An increase in the size of phylogeographic datasets was found across most major taxonomic groups (see figure above) in terms of the number of loci and the number of alleles sampled, suggesting researchers are putting more effort into collecting genomic and geographic samples.

The use of mtDNA and cpDNA loci has declined in the last two decades, but few datasets contained autosomal loci only. As pointed out by Garrick et al., organellar markers are still useful for questions about sex-biased dispersal, directional introgression, and molecular rate estimation and therefore, “are unlikely to become obsolete, but rather will continue to represent an important part of the phylogeography toolbox.”

Using exploratory forecast modeling, Garrick et al. predicted that the number of SNPs per data set is likely to reach ~20,000 by the end of 2016 (95% CI 16,590 – 23,133) which represents more than a doubling over the preceding 3 year period (see figure below).

Forward-time projection of the total number of single nucleotide polymorphisms (SNPs) per published phylogeo- graphic data set, through to the end of the year 2016. Forecasts were generated using autoregressive integrated moving aver- age (median values in black, 95% confidence intervals in pale grey), conditioned on survey data spanning 1992–2013, sam- pled at 3-year intervals. For each year, only the five highest values for the total number of SNPs are shown

Figure and caption from Garrick et al. 2015 Forward-time projection of the total number of single nucleotide polymorphisms (SNPs) per published phylogeo- graphic data set, through to the end of the year 2016. Forecasts were generated using autoregressive integrated moving aver- age (median values in black, 95% confidence intervals in pale grey), conditioned on survey data spanning 1992–2013, sam- pled at 3-year intervals. For each year, only the five highest values for the total number of SNPs are shown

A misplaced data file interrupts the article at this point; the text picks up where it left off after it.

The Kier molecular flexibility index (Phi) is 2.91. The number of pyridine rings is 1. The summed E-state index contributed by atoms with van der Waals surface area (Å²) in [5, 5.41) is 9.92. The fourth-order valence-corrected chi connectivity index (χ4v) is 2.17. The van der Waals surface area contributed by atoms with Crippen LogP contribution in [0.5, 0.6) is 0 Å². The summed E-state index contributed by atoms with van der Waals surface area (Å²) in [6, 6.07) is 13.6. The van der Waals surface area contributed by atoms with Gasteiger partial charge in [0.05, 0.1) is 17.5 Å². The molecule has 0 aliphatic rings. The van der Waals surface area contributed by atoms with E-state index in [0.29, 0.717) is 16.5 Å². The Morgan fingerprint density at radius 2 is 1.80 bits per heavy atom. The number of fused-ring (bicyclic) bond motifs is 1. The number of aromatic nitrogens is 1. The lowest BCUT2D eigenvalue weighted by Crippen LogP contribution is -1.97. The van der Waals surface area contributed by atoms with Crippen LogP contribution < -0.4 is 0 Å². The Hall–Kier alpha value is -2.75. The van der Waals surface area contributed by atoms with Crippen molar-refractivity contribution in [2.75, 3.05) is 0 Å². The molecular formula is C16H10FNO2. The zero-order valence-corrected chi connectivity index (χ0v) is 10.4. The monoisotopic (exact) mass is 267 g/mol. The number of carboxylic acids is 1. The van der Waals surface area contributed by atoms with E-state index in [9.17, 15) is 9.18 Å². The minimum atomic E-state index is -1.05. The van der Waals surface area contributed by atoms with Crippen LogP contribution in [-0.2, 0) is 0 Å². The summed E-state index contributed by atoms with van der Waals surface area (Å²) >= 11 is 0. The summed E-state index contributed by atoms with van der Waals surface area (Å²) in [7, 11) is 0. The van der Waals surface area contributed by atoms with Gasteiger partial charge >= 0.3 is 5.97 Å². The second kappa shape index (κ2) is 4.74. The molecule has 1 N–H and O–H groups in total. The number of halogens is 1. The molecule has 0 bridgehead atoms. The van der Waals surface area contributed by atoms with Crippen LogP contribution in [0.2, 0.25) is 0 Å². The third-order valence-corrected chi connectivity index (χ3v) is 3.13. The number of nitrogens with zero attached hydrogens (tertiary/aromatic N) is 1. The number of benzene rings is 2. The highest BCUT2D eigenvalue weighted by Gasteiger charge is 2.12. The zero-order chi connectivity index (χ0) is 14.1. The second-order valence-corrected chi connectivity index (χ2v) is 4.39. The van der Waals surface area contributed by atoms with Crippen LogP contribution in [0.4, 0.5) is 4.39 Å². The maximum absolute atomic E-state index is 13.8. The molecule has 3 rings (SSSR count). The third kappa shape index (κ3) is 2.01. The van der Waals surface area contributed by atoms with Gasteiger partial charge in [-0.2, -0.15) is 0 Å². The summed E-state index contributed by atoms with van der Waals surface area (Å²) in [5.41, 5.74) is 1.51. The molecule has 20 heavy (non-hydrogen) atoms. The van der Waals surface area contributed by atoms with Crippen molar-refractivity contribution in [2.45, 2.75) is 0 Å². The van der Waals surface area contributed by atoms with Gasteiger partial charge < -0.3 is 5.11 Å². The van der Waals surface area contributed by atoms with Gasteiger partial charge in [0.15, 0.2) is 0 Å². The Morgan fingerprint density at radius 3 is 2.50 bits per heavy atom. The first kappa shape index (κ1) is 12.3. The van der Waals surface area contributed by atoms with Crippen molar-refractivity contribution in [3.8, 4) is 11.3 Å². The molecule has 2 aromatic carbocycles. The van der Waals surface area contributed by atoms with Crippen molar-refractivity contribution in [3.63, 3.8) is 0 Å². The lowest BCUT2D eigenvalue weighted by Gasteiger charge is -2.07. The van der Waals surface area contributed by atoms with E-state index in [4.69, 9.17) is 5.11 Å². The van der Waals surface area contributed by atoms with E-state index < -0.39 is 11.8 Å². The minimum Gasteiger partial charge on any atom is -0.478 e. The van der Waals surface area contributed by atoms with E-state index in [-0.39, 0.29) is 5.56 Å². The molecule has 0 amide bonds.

An interesting conclusion from the survey is the author’s claim about the field of landscape genetics, a topic that my fellow TME contributor Rob Denton wrote about last week (Landscape genetics gets existential). According to Garrick et al.:

…in the era of next-generation sequencing, the perceived distinction between landscape genetics and phylogeography (e.g. Wang 2010) increasingly represents a false dichotomy, as the resulting large DNA sequence data sets should be informative over a broad temporal spectrum. Indeed, the timescales on which inferences can be made are likely to depend more on geographic sampling of individuals than on choices relating to genetic data (Robinson et al. 2014a).

Another interesting finding of Garrick et al.’s analyses is that the number of individuals sampled has increased along with the increase in the number of loci being collected. Is this because we are obsessed with the idea that more data are always better? Or because the savings we accumulate as the cost of sequencing goes down are being spent adding more individuals to the experimental design? I wrote a few weeks ago that adding replicates trumps increasing sequencing depth in testing for differential gene expression but what is the optimum ratio of loci to individuals sampled now that phylogeographic studies are on pace to collect 20,000 SNPs per dataset? It feels a bit like blasphemy to write this but perhaps we can afford to scale back the number of individuals we sample per population and instead devote our time and money to collecting from additional geographic locations or to other projects entirely. Now that Garrick et al. have summarized how far the field has come in the last 20 years, I am excited to see where phylogeography goes next.